Thus, a movant must show “good cause” to amend its pleadings after the court’s deadlines have passed. Fed R. Civ. P. 16(b)(4). It is the movant who bears the burden of showing why such “good cause” exists. See Tschantz v. McCann, 160 F.R.D. 568, 571 (N.D. Ind.1995). (“[A] party must show that despite their diligence the time table could not have reasonably been met.”). Ultimately, “the decision to grant or deny a motion to file an amended pleading is a matter purely within the sound discretion of the district court.” Brunt v. Serv. Employees Int'l Union, 284 F.3d 715, 720 (7th Cir. 2002).

Rule 16’s “good cause” standard for leave to amend “primarily considers the diligence of the party seeking amendment.” Trustmark Ins. Co. v. General & Cologne Life Re of Am., 424 F.3d 542, 553 (7th Cir.2005) (quoting Johnson, 975 F.2d at 609). Specifically, the Seventh Circuit has held that the requisite diligence is not established if delay is shown and the movant provides no reason, or no good reason, for the delay. See Alioto, 651 F.3d at 719; see also Edmonson v. Desmond, 551 F. App’x 280, 282 (7th Cir. 2014) (“[Movant] has not offered any reason, let alone a good one, why he waited more than a month after the close of discovery to file his motions to amend.”).

The Seventh Circuit has found insufficient reason for the party’s delay in numerous cases. For example, the court found that unreasonable delay existed when a movant attempted to amend its complaint more than eight months beyond the district court’s deadline for leave to amend and on the last day for filing a response to defendant’s motion to dismiss. See Alioto 651 F.3d at 720; see also Edmonson, 551 F. App’x at 282 (finding delay where more than three months had passed since opposing party had answered, and the deadlines for discovery and dispositive motions had passed); Carroll v. Stryker Corp., 658 F.3d 675, 684 (7th Cir. 2011) (finding delay seven months after the deadline for amending the pleadings and less than a month before the close of discovery).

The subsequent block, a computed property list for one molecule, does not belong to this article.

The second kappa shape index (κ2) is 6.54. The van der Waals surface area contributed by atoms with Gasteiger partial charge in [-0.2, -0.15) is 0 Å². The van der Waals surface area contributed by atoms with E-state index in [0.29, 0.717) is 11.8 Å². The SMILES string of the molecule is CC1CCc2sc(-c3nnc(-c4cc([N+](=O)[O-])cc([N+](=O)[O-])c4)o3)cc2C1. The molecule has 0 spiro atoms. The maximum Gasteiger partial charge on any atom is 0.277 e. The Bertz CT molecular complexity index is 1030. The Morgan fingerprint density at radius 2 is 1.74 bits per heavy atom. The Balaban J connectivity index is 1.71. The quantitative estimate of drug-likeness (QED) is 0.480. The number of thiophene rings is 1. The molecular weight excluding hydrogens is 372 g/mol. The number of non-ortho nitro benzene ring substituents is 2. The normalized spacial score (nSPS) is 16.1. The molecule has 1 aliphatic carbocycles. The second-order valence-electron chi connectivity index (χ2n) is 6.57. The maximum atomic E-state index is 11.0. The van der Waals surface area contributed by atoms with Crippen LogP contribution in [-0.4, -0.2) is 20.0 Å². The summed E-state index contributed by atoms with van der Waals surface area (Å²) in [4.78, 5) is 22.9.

Far exceeding the eight months the Court in Alioto found to establish delay, Plaintiff here moved to amend its complaint over eleven months after the Court’s established deadline and over one month beyond the close of discovery. [Dkt. 72. at 1.] Moreover, much like the movant in Alioto, Plaintiff waited until the eve of the deadline for the filing of dispositive motions to submit its motion for leave to amend. [Dkt. 72 at 2.] It thus seems clear that Plaintiff delayed in filing its motion, and Plaintiff must therefore show good cause as to why leave to amend its complaint should be granted.

Case law helps establish what courts consider to be “good cause.” For example, in Gold v. YouMail, Inc., the district court found that even though the movant sought to amend the complaint after the court’s leave to amend deadline expired, it did so only because it received relevant new discovery information, and it only delayed in amending one month after receiving the new discovery materials. No. 1:12-CV-0522-TWP-TAB, 2013 WL 652549, at *1 (S.D. Ind. Feb. 21, 2013). Conversely, the Seventh Circuit found that ignorance was not a good reason for delay. See Carroll, 658 F.3d at 684. There, the movant argued that it did not fully understand that certain forms of relief were unavailable until much later in the litigation, but the Seventh Circuit disagreed, noting that the defendant had alerted the movant to that information in its answer, and, thus, the movant was aware of these issues at the outset of the proceedings. See Id. (“The failure to anticipate an obvious and legally well-grounded defense does not excuse the delay.”).

In this matter, the only reason Plaintiff provides as to why it waited so long to amend its complaint is that it did not believe Defendant would assert a sovereign immunity defense due to its litigation conduct. [Dkt. 121 at 4.] However, much like the movant in Carroll, Plaintiff knew, or should have known, that Defendant could assert a sovereign immunity defense over one year ago because Defendant stated that affirmative defense in its answer on January 27, 2014. [Dkt. 18 at 9.] Furthermore, Plaintiff had almost thirteen months of discovery-from the time the Case Management Plan was filed on February 5, 2014, [Dkt. 28], to the close of discovery on February 27, 2015 [Dkt. 72 at 1]-to further explore Defendant’s defenses and determine whether it needed to add individual defendants to protect against a ...